Anthony Kiendl has been appointed as the new CEO and director of the Vancouver Art Gallery (VAG), following a year-long international search for a new leader.
The gallery’s board of trustees announced today Kiendl was chosen for his 25-year experience in the arts at a provincial, national, and international level as an arts administrator and curator.
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“Anthony’s ability to work collaboratively, to be an agent of change and to build organizations strategically will ensure the Gallery’s continued success in its mission to connect, inspire and empower British Columbians and visitors from across Canada and around the world through art,” said David Calabrigo, chair of the VAG board, in a statement.
“I know how focused he is on continuing and building the Gallery’s commitment to Indigenous art and artists, profiling the activities of the Institute of Asian Art, and furthering its local, national and international reputation.”
He is currently the executive director and CEO of the MacKenzie Art Gallery in Regina, and he previously held the position of executive director of the Plug In Institute of Contemporary Art in Winnipeg. He also has experience with Tate Modern and the Museum Leadership Institute.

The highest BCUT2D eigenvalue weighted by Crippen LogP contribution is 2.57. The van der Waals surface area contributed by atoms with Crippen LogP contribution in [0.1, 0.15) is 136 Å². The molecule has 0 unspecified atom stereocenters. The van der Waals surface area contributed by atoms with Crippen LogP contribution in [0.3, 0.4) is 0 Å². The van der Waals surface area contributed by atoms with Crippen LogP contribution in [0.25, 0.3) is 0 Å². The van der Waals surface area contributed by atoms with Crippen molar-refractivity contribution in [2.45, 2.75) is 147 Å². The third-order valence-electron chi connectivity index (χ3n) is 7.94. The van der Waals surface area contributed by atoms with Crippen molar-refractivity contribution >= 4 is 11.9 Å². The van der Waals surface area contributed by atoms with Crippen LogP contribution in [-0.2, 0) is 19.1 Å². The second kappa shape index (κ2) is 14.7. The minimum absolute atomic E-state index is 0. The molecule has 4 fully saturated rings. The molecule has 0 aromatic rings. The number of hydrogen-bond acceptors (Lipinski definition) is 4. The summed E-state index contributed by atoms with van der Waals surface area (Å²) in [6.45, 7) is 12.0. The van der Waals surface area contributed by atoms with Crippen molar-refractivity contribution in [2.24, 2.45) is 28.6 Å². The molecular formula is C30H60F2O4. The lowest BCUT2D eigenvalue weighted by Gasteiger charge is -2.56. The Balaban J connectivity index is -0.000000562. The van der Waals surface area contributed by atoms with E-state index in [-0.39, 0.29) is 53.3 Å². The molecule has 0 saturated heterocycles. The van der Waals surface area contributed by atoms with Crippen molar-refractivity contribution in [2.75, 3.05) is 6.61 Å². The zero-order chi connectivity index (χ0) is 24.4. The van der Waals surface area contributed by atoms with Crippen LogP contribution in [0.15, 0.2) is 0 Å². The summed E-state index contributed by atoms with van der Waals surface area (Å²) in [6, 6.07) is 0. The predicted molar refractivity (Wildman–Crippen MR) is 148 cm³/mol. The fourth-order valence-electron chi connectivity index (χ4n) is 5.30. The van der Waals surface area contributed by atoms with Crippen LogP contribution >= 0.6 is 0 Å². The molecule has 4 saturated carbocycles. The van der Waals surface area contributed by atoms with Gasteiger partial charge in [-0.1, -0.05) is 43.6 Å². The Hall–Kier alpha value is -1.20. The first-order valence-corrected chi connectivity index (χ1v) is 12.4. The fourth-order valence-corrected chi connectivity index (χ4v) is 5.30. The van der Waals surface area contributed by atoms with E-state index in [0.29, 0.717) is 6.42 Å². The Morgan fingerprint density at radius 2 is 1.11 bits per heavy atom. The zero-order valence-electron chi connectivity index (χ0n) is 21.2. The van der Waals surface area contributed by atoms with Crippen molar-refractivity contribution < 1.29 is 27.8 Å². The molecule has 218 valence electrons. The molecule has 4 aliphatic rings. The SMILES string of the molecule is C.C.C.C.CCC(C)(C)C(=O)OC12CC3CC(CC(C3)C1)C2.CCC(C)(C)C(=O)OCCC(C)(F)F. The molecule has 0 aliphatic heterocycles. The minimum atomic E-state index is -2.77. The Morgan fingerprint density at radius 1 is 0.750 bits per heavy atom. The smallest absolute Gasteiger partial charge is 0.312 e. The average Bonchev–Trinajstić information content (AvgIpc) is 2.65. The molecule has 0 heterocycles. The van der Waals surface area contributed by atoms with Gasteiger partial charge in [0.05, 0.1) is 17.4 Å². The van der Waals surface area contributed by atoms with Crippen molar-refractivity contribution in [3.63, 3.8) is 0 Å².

Prior to the pandemic, the gallery was solely focused on its plan to relocate to a new purpose-built home across from Queen Elizabeth Theatre, but with the impacts of COVID-19, another impetus is the recovery of VAG’s attendance and developing innovative ways to welcome all visitors.
“I have long admired the achievements of the Vancouver Art Gallery and its outstanding program and crucial role in exhibiting Indigenous and local artists. I am excited to work with the strong management team, staff, Board, volunteers and community stakeholders to address all the opportunities that lie ahead,” said Kiendl.
“I am particularly excited about plans for an incredible new gallery and working with government and community stakeholders to move this shovel-ready project forward. Our new gallery will be an accessible, cultural hub where ideas are shared by everyone, but it will also demonstrate the importance that our institution can have in helping to support economic growth.”
Kiendl replaces Daina Augaitis, who served as interim director since May 2019, when Kathleen Bartels left the position after 18 years.
Following a prolonged closure, the gallery reopened its doors to visitors on June 15.